April 20, 2024

Antarctic Low-Ice Winter Should Only Happen Once Every 13 Billion Years

As the northern hemisphere suffers through a record-breaking summer like the proverbial bull in a china shop, something even more extreme is happening at the other end of the world. Despite being locked in near-constant darkness, the waters off Antarctica are struggling to form ice. The event is so extreme, unlike anything we’ve seen before, that scientists calculate it would only happen once every 13 billion years if the planet’s temperature were stable. For it to be even close to probable the world must be warming at an unprecedented rate.

Until the 1970s our knowledge of sea ice extent depended on ships visiting specific locations, resulting in patchy Arctic estimates and almost no Antarctic data. Since then, satellites have provided a reliable estimate of sea ice extent every day. The Arctic data show a clear pattern of decline over that time period, which is lost approx 13 percent per decade.

The waters around Antarctica, however, were a different story, a story that climate change deniers would love to point out, because until the last ten years there was no clear pattern to be seen. Lately, however, southern waters have been catching up in the very undesirable race to be the fastest to lose ice.

It’s winter in the south, so sea ice is rising, but nowhere near as fast as last year’s record low, let alone the norm.

Image credit: National Snow and Ice Data Center

Nothing, however, glaciologists have prepared for this year. Almost every day in July has broken the previous world record for warmest average temperature, but the size of the break looks punitive compared to what’s happening around the coast of Antarctica.

The graph below tells the story.

As you might have guessed, the red line is for the past seven months, while the others track the previous years. However, the scale is not in square kilometers of ice – instead, it measures standard deviations from the mean for each day of the year over a 30-year measurement period.

This means that a score of -2 would be expected to occur once every 20 years under conditions that will not change. It is not surprising, then, that over a sample of 34 years the line was crossed several times, sometimes briefly. For the first three months of the year, that was about where 2023 was as well, though that even set a record. Then things went haywire. We now have almost 2.5 million square kilometers less Antarctic sea ice than usual for this time of year, an area the size of Algeria, the largest country in Africa.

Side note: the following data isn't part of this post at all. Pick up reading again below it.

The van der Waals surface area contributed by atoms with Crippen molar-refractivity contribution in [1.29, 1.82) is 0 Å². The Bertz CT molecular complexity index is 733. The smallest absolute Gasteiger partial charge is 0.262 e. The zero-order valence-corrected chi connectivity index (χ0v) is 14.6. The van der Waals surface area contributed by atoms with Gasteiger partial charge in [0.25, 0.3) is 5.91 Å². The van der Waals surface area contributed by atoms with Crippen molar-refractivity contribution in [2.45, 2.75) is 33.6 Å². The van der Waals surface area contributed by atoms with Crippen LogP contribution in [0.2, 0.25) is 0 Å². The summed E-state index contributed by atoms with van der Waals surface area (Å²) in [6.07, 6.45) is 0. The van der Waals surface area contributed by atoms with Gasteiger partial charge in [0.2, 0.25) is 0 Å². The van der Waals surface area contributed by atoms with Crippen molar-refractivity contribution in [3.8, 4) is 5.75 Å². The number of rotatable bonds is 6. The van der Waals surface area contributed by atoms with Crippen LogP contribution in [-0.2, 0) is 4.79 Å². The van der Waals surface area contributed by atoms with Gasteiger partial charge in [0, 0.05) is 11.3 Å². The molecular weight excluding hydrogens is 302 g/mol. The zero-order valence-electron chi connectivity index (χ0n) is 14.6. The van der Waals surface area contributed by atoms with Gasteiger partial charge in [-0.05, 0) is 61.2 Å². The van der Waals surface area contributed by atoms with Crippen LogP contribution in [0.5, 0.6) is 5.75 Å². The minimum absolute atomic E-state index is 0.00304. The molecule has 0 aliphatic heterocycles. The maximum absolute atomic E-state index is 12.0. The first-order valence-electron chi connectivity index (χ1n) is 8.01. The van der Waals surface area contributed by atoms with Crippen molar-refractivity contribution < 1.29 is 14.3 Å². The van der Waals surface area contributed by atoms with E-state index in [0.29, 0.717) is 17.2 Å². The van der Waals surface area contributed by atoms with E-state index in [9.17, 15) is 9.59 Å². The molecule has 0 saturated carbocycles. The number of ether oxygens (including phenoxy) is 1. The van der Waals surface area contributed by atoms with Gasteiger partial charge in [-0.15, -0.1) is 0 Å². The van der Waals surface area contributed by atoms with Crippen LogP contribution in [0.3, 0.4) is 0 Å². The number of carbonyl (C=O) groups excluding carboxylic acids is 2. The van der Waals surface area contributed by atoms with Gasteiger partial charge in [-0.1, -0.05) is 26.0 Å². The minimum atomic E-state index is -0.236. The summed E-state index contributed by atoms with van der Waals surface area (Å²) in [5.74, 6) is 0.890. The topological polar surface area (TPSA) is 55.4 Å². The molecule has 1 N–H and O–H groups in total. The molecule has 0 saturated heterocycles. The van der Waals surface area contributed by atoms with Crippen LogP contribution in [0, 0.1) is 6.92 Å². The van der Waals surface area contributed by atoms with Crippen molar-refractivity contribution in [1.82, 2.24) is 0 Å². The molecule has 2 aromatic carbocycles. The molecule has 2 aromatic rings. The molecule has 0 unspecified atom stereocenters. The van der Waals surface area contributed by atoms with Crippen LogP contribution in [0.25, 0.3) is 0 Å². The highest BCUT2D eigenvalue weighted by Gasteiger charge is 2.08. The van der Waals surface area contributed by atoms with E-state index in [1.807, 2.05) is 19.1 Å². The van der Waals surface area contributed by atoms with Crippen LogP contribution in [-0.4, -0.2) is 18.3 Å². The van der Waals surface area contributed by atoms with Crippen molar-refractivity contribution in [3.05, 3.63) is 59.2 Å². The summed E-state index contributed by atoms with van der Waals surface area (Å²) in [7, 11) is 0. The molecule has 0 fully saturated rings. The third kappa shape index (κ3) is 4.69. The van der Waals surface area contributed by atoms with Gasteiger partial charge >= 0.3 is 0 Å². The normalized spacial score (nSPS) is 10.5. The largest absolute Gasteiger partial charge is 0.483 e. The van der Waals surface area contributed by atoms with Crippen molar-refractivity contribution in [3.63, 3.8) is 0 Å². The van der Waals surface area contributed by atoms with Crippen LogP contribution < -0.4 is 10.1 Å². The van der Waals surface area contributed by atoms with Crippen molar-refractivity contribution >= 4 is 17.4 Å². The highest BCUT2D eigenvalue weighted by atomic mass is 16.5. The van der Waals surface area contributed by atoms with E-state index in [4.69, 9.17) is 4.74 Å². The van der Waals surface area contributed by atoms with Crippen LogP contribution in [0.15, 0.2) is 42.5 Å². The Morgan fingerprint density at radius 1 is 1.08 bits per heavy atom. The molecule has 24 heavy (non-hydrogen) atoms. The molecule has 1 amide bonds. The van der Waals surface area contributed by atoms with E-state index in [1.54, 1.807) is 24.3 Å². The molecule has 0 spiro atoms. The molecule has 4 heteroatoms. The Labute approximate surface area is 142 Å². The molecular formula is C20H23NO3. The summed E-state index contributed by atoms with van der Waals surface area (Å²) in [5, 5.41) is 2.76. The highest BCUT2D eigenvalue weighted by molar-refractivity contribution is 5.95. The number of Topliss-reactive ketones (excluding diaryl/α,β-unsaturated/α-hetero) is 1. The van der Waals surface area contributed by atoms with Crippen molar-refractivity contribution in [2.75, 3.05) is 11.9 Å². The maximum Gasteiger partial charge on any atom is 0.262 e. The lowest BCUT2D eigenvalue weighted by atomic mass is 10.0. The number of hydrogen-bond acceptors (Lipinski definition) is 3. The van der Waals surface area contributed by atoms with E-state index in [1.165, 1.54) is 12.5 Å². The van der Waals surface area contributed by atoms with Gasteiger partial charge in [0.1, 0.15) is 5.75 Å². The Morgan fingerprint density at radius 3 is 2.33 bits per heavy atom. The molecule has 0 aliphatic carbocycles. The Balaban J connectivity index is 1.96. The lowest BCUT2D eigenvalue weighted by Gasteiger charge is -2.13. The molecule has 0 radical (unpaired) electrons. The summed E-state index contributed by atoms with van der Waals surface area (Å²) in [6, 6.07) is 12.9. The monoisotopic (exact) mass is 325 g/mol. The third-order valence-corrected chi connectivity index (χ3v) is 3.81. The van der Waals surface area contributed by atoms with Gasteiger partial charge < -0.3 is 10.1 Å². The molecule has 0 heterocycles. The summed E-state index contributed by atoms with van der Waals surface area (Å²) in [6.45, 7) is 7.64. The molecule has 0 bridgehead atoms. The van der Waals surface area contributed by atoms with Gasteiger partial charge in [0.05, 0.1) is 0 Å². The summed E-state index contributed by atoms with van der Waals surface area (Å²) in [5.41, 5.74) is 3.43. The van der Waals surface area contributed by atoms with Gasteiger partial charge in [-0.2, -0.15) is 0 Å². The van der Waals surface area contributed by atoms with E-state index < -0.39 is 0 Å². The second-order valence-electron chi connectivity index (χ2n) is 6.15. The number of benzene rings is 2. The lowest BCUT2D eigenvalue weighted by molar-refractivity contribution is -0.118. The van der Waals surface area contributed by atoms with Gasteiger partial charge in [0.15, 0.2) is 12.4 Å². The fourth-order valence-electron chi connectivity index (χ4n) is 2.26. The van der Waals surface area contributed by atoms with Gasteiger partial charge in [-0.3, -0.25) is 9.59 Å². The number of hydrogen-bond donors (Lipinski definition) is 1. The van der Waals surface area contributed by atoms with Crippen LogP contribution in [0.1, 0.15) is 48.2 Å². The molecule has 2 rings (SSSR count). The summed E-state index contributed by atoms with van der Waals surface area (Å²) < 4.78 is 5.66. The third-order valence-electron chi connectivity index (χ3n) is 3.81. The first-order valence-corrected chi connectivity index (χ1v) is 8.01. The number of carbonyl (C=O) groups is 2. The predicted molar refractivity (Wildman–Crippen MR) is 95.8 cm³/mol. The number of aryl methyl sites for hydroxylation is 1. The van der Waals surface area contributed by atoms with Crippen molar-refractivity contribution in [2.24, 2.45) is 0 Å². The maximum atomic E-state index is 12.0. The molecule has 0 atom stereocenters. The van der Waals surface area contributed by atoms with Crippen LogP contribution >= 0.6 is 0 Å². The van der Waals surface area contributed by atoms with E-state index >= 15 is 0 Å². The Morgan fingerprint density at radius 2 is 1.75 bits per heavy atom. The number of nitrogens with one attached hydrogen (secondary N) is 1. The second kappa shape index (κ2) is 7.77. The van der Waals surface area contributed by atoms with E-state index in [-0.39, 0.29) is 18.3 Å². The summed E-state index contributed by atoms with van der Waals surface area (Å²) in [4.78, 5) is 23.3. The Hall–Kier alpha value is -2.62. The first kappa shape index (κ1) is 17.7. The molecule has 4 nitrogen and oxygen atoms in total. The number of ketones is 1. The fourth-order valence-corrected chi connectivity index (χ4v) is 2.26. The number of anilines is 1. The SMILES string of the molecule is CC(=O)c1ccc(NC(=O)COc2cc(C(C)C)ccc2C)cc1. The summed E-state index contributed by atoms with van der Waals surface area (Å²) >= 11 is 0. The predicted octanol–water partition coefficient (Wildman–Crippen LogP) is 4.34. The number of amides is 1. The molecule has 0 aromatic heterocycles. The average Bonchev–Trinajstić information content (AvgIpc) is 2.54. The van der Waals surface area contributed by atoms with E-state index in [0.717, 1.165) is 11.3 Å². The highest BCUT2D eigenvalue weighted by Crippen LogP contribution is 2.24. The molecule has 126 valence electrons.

The four standard deviation lines, or a four sigma event as physicists call it, should be crossed once every 10,000 years on a chart like this. More often shows changing conditions.

The IS ABC they reported this year’s ice extent as a five sigma event, which would be expected once in 7.5 million years, but they were either using the data from weeks ago, or they didn’t highlight the story so they wouldn’t look ridiculous. As the chart shows, we are now at a value of -6.4. That, as retired Professor Eliot Jacobson noticedit should only happen once in every 13 billion years with a normal distribution in a continuous environment.

Of course the situation is anything but fixed. The world is getting warmer, which means we should expect more years of low sea ice. However, you’d be hard-pressed to find a scientist who predicted anything that low.

On land ice loss can reflect atmospheric warming, but it can also be a result of lower precipitation or even (in some places) volcanic activity. At sea it must be warmer waters, air, or both.

Dr Edward Doddridge from the Institute of Marine and Antarctic Studies told the ABC, “It’s not unprecedented to say strong enough.”

Ice reflects much more sunlight than open water. There is hardly any light to be seen at the moment, but if there is no recovery by spring, absorbed light will warm the Southern Ocean, causing a vicious spiral.

Currents affect sea ice, but sea ice also drives currents, bringing nutrients to the surface that drive the marine food chain. Krill, which includes everything from whales to penguins, depend on algae under the ice. A winter like this can be devastating for many species, although the effects can last for months.

A forum was held about the possible consequences of such a catastrophic collapse just three weeks ago.

Bad as the consequences of this event will be, the causes could be even more serious. It is difficult to find an event so far outside the norm, not only with static climate, but with the predictions of most climate models. Things could be deteriorating faster than those models could handle.

It will be a while before scientific publications catch on to what happened and fully explain it, but as the scientists show in the video: we can’t wait for that to happen.

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